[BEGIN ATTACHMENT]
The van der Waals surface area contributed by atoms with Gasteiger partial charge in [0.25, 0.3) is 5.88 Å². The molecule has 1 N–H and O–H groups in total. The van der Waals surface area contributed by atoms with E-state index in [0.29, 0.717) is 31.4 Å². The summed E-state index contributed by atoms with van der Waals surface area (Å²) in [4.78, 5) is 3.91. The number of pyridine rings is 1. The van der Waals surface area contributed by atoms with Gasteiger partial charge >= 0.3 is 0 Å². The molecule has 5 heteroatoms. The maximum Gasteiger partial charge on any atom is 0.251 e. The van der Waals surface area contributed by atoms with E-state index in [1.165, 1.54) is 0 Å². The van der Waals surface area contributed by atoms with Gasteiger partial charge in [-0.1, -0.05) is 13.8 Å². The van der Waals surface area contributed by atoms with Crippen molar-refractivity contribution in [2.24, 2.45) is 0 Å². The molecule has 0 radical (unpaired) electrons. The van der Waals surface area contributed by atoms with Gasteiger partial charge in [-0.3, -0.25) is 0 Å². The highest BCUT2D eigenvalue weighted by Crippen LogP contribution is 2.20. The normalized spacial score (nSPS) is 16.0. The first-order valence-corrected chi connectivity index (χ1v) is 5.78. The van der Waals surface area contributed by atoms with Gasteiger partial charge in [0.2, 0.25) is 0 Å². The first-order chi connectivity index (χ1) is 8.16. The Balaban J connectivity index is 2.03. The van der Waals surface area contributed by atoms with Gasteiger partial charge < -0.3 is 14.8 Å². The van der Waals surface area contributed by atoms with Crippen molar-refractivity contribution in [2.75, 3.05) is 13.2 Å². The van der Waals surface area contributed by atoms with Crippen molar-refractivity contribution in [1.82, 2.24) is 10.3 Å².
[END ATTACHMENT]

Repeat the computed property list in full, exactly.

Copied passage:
The van der Waals surface area contributed by atoms with Gasteiger partial charge in [0.25, 0.3) is 5.88 Å². The molecule has 1 N–H and O–H groups in total. The van der Waals surface area contributed by atoms with E-state index in [0.29, 0.717) is 31.4 Å². The summed E-state index contributed by atoms with van der Waals surface area (Å²) in [4.78, 5) is 3.91. The number of pyridine rings is 1. The van der Waals surface area contributed by atoms with Gasteiger partial charge >= 0.3 is 0 Å². The molecule has 5 heteroatoms. The maximum Gasteiger partial charge on any atom is 0.251 e. The van der Waals surface area contributed by atoms with E-state index in [1.165, 1.54) is 0 Å². The van der Waals surface area contributed by atoms with Gasteiger partial charge in [-0.1, -0.05) is 13.8 Å². The van der Waals surface area contributed by atoms with Crippen molar-refractivity contribution in [2.24, 2.45) is 0 Å². The molecule has 0 radical (unpaired) electrons. The van der Waals surface area contributed by atoms with Gasteiger partial charge in [-0.3, -0.25) is 0 Å². The highest BCUT2D eigenvalue weighted by Crippen LogP contribution is 2.20. The normalized spacial score (nSPS) is 16.0. The first-order valence-corrected chi connectivity index (χ1v) is 5.78. The van der Waals surface area contributed by atoms with Gasteiger partial charge in [0.2, 0.25) is 0 Å². The first-order chi connectivity index (χ1) is 8.16. The Balaban J connectivity index is 2.03. The van der Waals surface area contributed by atoms with Gasteiger partial charge < -0.3 is 14.8 Å². The van der Waals surface area contributed by atoms with Crippen molar-refractivity contribution in [2.75, 3.05) is 13.2 Å². The van der Waals surface area contributed by atoms with Crippen molar-refractivity contribution in [1.82, 2.24) is 10.3 Å².